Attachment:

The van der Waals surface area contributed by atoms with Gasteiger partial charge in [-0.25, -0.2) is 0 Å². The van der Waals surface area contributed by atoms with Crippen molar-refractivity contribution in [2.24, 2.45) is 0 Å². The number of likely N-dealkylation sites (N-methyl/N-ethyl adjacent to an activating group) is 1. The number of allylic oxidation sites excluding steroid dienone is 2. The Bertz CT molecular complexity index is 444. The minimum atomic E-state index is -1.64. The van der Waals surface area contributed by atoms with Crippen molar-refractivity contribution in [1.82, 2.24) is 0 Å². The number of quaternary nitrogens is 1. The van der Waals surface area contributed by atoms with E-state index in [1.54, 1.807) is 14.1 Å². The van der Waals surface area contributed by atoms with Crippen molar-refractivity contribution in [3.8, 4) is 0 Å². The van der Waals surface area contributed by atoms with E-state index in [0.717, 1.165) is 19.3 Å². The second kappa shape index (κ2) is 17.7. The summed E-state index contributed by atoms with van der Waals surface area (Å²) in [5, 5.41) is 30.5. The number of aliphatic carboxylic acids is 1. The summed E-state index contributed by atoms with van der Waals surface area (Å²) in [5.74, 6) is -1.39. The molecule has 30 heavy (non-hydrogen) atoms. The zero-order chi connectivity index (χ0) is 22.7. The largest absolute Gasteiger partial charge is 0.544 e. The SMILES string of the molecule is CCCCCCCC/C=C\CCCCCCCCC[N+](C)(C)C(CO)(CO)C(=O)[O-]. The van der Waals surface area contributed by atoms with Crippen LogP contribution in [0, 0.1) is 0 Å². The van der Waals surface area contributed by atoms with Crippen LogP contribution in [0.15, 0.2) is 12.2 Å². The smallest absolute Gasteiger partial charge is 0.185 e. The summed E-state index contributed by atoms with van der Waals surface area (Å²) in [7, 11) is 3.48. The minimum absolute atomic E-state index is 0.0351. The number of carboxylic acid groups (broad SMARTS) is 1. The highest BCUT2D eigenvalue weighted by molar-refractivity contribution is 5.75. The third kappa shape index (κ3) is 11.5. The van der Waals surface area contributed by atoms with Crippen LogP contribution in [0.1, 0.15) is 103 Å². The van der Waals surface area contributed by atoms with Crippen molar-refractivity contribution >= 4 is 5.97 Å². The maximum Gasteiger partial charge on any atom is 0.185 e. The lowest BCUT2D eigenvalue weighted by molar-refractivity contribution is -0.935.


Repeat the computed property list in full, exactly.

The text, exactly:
The van der Waals surface area contributed by atoms with Gasteiger partial charge in [-0.25, -0.2) is 0 Å². The van der Waals surface area contributed by atoms with Crippen molar-refractivity contribution in [2.24, 2.45) is 0 Å². The number of likely N-dealkylation sites (N-methyl/N-ethyl adjacent to an activating group) is 1. The number of allylic oxidation sites excluding steroid dienone is 2. The Bertz CT molecular complexity index is 444. The minimum atomic E-state index is -1.64. The van der Waals surface area contributed by atoms with Crippen molar-refractivity contribution in [1.82, 2.24) is 0 Å². The number of quaternary nitrogens is 1. The van der Waals surface area contributed by atoms with E-state index in [1.54, 1.807) is 14.1 Å². The van der Waals surface area contributed by atoms with Crippen molar-refractivity contribution in [3.8, 4) is 0 Å². The van der Waals surface area contributed by atoms with E-state index in [0.717, 1.165) is 19.3 Å². The second kappa shape index (κ2) is 17.7. The summed E-state index contributed by atoms with van der Waals surface area (Å²) in [5, 5.41) is 30.5. The number of aliphatic carboxylic acids is 1. The summed E-state index contributed by atoms with van der Waals surface area (Å²) in [5.74, 6) is -1.39. The molecule has 30 heavy (non-hydrogen) atoms. The zero-order chi connectivity index (χ0) is 22.7. The largest absolute Gasteiger partial charge is 0.544 e. The SMILES string of the molecule is CCCCCCCC/C=C\CCCCCCCCC[N+](C)(C)C(CO)(CO)C(=O)[O-]. The van der Waals surface area contributed by atoms with Crippen LogP contribution in [0, 0.1) is 0 Å². The van der Waals surface area contributed by atoms with Crippen LogP contribution in [0.15, 0.2) is 12.2 Å². The smallest absolute Gasteiger partial charge is 0.185 e. The summed E-state index contributed by atoms with van der Waals surface area (Å²) in [7, 11) is 3.48. The minimum absolute atomic E-state index is 0.0351. The number of carboxylic acid groups (broad SMARTS) is 1. The highest BCUT2D eigenvalue weighted by molar-refractivity contribution is 5.75. The third kappa shape index (κ3) is 11.5. The van der Waals surface area contributed by atoms with Crippen LogP contribution in [0.1, 0.15) is 103 Å². The van der Waals surface area contributed by atoms with Crippen molar-refractivity contribution >= 4 is 5.97 Å². The maximum Gasteiger partial charge on any atom is 0.185 e. The lowest BCUT2D eigenvalue weighted by molar-refractivity contribution is -0.935.